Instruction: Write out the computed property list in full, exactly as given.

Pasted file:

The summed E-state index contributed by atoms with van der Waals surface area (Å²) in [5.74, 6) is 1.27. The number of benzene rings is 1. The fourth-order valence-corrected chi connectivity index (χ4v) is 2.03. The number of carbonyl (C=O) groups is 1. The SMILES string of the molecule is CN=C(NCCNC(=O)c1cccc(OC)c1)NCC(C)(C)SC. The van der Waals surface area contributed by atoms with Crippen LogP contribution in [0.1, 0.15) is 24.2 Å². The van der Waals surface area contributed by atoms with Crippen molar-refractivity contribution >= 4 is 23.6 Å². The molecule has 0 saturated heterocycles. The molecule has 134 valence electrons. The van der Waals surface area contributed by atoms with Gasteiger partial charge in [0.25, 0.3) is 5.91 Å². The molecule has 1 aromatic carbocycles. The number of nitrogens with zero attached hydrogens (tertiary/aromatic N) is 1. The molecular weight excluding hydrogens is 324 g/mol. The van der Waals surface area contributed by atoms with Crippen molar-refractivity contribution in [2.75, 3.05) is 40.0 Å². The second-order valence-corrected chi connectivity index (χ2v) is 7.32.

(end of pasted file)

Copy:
The summed E-state index contributed by atoms with van der Waals surface area (Å²) in [5.74, 6) is 1.27. The number of benzene rings is 1. The fourth-order valence-corrected chi connectivity index (χ4v) is 2.03. The number of carbonyl (C=O) groups is 1. The SMILES string of the molecule is CN=C(NCCNC(=O)c1cccc(OC)c1)NCC(C)(C)SC. The van der Waals surface area contributed by atoms with Crippen LogP contribution in [0.1, 0.15) is 24.2 Å². The van der Waals surface area contributed by atoms with Crippen molar-refractivity contribution >= 4 is 23.6 Å². The molecule has 0 saturated heterocycles. The molecule has 134 valence electrons. The van der Waals surface area contributed by atoms with Gasteiger partial charge in [0.25, 0.3) is 5.91 Å². The molecule has 1 aromatic carbocycles. The number of nitrogens with zero attached hydrogens (tertiary/aromatic N) is 1. The molecular weight excluding hydrogens is 324 g/mol. The van der Waals surface area contributed by atoms with Crippen molar-refractivity contribution in [2.75, 3.05) is 40.0 Å². The second-order valence-corrected chi connectivity index (χ2v) is 7.32.